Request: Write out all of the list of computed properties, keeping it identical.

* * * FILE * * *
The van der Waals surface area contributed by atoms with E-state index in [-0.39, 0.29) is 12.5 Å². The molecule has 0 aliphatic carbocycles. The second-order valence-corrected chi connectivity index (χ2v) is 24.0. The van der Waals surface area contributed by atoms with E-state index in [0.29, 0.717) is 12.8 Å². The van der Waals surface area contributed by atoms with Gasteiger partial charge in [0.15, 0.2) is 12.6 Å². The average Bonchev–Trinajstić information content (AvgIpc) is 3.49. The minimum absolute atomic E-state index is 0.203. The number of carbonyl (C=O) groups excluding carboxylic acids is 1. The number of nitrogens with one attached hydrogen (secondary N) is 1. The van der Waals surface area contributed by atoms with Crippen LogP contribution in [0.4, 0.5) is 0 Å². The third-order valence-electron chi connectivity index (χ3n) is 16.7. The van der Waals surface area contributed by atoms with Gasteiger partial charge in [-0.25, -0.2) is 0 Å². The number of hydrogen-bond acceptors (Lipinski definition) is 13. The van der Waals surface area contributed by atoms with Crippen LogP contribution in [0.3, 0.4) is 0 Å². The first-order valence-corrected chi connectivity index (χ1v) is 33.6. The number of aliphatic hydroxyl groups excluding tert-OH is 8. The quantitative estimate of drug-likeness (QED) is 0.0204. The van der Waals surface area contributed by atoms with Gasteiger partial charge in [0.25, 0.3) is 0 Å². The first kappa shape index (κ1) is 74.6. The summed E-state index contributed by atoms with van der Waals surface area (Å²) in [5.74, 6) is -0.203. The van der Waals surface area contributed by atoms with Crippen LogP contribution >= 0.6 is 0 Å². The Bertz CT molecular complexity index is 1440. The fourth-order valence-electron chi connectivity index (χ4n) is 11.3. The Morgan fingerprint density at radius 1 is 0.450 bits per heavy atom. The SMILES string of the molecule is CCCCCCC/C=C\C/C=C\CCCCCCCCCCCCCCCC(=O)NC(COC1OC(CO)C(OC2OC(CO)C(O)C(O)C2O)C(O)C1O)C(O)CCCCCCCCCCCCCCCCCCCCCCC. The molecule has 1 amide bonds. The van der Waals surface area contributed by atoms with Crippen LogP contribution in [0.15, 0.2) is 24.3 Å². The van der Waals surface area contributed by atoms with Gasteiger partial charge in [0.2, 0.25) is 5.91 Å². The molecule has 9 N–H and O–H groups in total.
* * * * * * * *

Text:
The van der Waals surface area contributed by atoms with E-state index in [-0.39, 0.29) is 12.5 Å². The molecule has 0 aliphatic carbocycles. The second-order valence-corrected chi connectivity index (χ2v) is 24.0. The van der Waals surface area contributed by atoms with E-state index in [0.29, 0.717) is 12.8 Å². The van der Waals surface area contributed by atoms with Gasteiger partial charge in [0.15, 0.2) is 12.6 Å². The average Bonchev–Trinajstić information content (AvgIpc) is 3.49. The minimum absolute atomic E-state index is 0.203. The number of carbonyl (C=O) groups excluding carboxylic acids is 1. The number of nitrogens with one attached hydrogen (secondary N) is 1. The van der Waals surface area contributed by atoms with Crippen LogP contribution in [0.4, 0.5) is 0 Å². The third-order valence-electron chi connectivity index (χ3n) is 16.7. The van der Waals surface area contributed by atoms with Gasteiger partial charge in [-0.25, -0.2) is 0 Å². The number of hydrogen-bond acceptors (Lipinski definition) is 13. The van der Waals surface area contributed by atoms with Crippen LogP contribution in [0.3, 0.4) is 0 Å². The first-order valence-corrected chi connectivity index (χ1v) is 33.6. The number of aliphatic hydroxyl groups excluding tert-OH is 8. The quantitative estimate of drug-likeness (QED) is 0.0204. The van der Waals surface area contributed by atoms with Gasteiger partial charge in [0.25, 0.3) is 0 Å². The first kappa shape index (κ1) is 74.6. The summed E-state index contributed by atoms with van der Waals surface area (Å²) in [5.74, 6) is -0.203. The van der Waals surface area contributed by atoms with Crippen LogP contribution >= 0.6 is 0 Å². The Bertz CT molecular complexity index is 1440. The fourth-order valence-electron chi connectivity index (χ4n) is 11.3. The Morgan fingerprint density at radius 1 is 0.450 bits per heavy atom. The SMILES string of the molecule is CCCCCCC/C=C\C/C=C\CCCCCCCCCCCCCCCC(=O)NC(COC1OC(CO)C(OC2OC(CO)C(O)C(O)C2O)C(O)C1O)C(O)CCCCCCCCCCCCCCCCCCCCCCC. The molecule has 1 amide bonds. The van der Waals surface area contributed by atoms with Crippen LogP contribution in [0.15, 0.2) is 24.3 Å². The van der Waals surface area contributed by atoms with Gasteiger partial charge in [0.2, 0.25) is 5.91 Å². The molecule has 9 N–H and O–H groups in total.